SetOptions::nspt: "SetOptions of GridBox is not supported"


So testing the actual "box form" seems to highlight the problem. In this case GridBox is not supported for SetOptions even though Grid did not return an error. So the following solution is a variation of what was provided to me by tech support. Check can be used to return something in the case of a SetOptions error:

Check[SetOptions[GridBox, "a" -> "b"], err, SetOptions::nspt]

SetOptions::nspt: "SetOptions of GridBox is not supported."
err


First get a list of names:

names = Names["System*"]


test the names for the SetOptions error

list = Quiet[Map[Check[SetOptions[ToExpression[#], "a" -> "b"]; Null, #,
SetOptions::nspt] &, names]];


delete the Null elements

DeleteCases[list, Null]

DynamicModuleBox,DynamicWrapperBox,GridBox,InputFieldBox,ItemBox,Line3DBox,LineBox,
LocatorBox,LocatorPaneBox,OpenerBox,OptionValueBox,OverlayBox,PaneBox,PanelBox,
RectangleBox,RotationBox,SetterBox,Slider2DBox,SliderBox,TabViewBox,TemplateBox,
TogglerBox,TooltipBox,ValueBox}


So we have a list of 36 types of boxes that cannot be used with SetOptions.

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Despite new answers bumping questions to the top I missed this until now. +1 (Also, consider accepting your own answer.) –  Mr.Wizard Feb 16 '12 at 12:49
is accepting your own answer good etiquette? –  Mike Honeychurch Feb 16 '12 at 20:57
95% of this answer came from tech support. Nevertheless it does seem to be the best way of finding this information so I am accepting "my own" answer. –  Mike Honeychurch Feb 16 '12 at 23:51
re "is accepting your own answer good etiquette?" if you want the consensus opinion of this specific community I suggest a question in Meta; mine is that is that it is perfectly fine if it is a proper answer and not simply something of the form: "I ended up using Joe's answer with this small tweak:" which I am sure you have seen before. In the case of an answer like this one could argue that it is bad etiquette to not accept your answer as then it doesn't show the problem as solved. –  Mr.Wizard Feb 17 '12 at 3:04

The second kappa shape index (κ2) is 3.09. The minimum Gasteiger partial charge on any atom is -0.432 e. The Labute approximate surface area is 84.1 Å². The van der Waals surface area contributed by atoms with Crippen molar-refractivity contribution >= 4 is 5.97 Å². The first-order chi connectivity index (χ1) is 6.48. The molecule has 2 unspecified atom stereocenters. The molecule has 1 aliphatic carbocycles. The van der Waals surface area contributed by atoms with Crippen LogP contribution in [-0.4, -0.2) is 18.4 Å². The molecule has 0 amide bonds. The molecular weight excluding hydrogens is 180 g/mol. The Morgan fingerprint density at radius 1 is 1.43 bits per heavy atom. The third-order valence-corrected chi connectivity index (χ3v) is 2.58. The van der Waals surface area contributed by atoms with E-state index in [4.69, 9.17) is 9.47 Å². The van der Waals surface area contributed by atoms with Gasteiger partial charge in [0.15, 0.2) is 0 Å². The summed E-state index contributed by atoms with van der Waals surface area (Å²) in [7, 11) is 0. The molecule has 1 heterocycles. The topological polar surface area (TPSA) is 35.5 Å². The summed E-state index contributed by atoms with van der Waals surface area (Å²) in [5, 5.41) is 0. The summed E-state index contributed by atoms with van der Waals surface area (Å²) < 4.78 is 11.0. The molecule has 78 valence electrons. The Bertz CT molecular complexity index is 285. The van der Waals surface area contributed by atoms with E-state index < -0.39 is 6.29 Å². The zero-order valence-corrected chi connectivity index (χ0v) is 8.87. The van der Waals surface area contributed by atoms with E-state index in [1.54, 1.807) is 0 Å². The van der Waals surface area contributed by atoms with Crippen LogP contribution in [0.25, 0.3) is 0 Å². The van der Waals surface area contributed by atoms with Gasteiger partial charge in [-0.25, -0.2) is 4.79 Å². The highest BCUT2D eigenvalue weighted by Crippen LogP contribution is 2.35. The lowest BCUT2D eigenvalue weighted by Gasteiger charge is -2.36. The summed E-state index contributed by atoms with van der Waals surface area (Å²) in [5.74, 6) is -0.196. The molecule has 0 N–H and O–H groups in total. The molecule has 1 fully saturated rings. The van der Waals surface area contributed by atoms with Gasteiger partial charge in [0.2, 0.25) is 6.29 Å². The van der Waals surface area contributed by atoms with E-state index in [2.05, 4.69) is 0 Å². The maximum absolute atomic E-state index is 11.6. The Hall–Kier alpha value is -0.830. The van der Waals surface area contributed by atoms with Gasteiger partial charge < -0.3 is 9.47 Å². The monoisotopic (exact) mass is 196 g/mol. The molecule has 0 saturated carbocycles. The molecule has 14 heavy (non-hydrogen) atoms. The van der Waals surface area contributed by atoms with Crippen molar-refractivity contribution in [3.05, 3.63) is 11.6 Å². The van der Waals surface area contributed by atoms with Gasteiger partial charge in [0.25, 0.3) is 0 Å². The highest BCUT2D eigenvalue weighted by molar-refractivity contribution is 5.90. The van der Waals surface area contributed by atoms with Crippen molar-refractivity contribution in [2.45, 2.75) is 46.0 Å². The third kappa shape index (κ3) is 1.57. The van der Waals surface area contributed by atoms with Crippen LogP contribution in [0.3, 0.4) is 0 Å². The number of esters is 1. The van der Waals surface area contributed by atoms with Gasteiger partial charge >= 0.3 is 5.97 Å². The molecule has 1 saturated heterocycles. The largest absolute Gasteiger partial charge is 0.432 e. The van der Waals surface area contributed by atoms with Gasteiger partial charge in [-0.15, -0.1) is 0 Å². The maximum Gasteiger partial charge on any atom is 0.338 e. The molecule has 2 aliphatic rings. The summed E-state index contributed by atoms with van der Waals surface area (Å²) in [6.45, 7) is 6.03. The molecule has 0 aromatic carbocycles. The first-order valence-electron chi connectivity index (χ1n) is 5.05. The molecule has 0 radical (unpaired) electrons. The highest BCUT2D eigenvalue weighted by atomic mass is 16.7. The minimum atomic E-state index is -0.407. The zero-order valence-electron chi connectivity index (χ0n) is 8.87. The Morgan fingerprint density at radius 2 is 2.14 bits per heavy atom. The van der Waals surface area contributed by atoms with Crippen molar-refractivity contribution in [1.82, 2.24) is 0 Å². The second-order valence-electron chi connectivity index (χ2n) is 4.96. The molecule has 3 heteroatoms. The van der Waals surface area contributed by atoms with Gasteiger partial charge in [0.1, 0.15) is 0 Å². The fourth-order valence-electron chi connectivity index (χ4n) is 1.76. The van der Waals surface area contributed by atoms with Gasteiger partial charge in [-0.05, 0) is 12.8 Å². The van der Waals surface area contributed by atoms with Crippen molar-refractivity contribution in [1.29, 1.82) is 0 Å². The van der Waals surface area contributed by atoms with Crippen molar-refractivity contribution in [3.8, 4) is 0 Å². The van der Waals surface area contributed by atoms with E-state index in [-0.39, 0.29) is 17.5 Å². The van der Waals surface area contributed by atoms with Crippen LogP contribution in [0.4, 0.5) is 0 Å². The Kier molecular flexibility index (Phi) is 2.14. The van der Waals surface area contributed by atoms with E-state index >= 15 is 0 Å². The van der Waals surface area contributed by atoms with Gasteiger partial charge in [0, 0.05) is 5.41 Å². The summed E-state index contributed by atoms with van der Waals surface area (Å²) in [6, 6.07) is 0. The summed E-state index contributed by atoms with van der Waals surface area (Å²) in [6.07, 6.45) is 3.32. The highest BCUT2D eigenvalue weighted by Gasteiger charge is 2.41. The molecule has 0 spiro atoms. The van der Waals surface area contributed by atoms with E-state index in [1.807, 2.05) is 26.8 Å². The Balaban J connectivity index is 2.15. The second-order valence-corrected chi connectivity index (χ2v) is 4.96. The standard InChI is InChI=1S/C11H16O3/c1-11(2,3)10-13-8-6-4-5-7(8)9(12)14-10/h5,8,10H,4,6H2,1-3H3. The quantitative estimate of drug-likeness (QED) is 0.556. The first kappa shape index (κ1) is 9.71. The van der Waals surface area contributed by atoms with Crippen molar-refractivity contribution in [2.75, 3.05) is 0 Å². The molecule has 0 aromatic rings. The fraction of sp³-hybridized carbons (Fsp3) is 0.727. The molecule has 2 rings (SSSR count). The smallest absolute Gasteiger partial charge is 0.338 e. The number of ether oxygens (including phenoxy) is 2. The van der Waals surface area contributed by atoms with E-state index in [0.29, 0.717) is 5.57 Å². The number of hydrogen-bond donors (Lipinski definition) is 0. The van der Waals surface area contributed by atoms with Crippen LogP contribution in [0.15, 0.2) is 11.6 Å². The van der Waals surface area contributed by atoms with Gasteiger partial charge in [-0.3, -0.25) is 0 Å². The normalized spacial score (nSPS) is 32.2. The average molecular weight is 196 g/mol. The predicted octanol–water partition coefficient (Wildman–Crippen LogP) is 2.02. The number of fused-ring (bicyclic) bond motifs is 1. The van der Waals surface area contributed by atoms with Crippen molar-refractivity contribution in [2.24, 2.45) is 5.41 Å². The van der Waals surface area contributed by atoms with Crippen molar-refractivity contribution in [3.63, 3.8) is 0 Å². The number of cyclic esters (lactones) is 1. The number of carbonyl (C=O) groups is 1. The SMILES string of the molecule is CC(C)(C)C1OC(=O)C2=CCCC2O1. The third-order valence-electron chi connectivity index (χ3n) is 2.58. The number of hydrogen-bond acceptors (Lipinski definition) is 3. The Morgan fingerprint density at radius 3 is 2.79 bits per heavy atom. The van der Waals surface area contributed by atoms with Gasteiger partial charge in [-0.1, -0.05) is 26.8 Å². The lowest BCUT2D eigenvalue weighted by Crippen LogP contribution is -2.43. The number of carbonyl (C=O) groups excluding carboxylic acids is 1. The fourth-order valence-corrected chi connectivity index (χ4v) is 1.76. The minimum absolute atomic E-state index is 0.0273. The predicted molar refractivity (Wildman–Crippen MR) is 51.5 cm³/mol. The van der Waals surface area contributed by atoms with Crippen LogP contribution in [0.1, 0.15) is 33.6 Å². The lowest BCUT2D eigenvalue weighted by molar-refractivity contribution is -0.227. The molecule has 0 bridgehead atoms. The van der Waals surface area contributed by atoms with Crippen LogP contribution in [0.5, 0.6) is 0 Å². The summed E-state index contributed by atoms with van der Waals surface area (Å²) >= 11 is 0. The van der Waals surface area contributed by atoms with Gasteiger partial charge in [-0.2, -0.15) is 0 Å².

@Mr.Wizard and Mike Honeychurch: I've checked that this method miss Style(StyleBox) and Text(InterpretationBox). What lead me to the doubts if this is the core of the problem. For example: SetOptions[Style, FontColor -> Red]; Style["test"] will not work while you can SetOptions on StyleBox. It is getting weirder, try to set SetOptions[StyleBox, FontColor -> Red] (set it to Automatic to undo) and later SetOptions[StyleBox, FontSize -> 25] <- it seems that color was changed on all types of cells while size only for "InlineText", but basic "InlineText" cell have no StyleBox... –  Kuba Jul 18 '13 at 7:07

I think the reason for this is that many functions pass their options to other functions that they call during evaluation. See for example this answer to a related question on StackOverflow. So you can't set the option for the function you use, only the function that the option is passed to.

So for example, in one of my packages (you can guess which one, I have of course changed the initials of my employer to "XYZ") I have a function that starts with the definition:

XYZLineGraph[data:{{__?NumericQ} ..},
dates_List, opts:OptionsPattern[{XYZLineGraph,
DateListPlot, XYZDateTicks, XYZTickGrid, GraphNotesGrid}]] := (* more here *)


I cannot set the defaults for XYZLineGraph that are actually defaults of DateListPlot using SetOptions[XYZLineGraph].

An example:

test = FinancialData["AAPL", {2008}];
SetOptions[XYZLineGraph, BaseStyle -> Directive[Red]];
XYZLineGraph[test]  (* not red *)


SetOptions[DateListPlot, BaseStyle -> Directive[Red]];
XYZLineGraph[test]


(* still not red, because I set the relevant defaults separately *)

DateListPlot[test]  (* is red *)


As for identifying which functions can have SetOptions work this way, I suspect the only way you could do this for built-in functions would be a laborious use of Trace.

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hmmm, I might email you about that @Verbeia. –  Mike Honeychurch Jan 20 '12 at 23:32
Don't tell me this question is about your implementation of the same functionality? That is funny. –  Verbeia Jan 21 '12 at 0:00
No completely unrelated actually but given your answer I thought I would chat to you about it. I am the only person that uses my computer and I like to set certain configurations for functions I use regularly. –  Mike Honeychurch Jan 21 '12 at 0:07
As you've shown, the issue is that BaseStyle is not an option of XYZLineGraph. However, you can make it one by including Options[DateListPlot] in the options for XYZLineGraph, using FilterRules to strip out any changes to the defaults you make. Then, using FilterRules, you pass the DateListPlot options to it from within XYZLineGraph`. –  rcollyer Jan 31 '12 at 4:21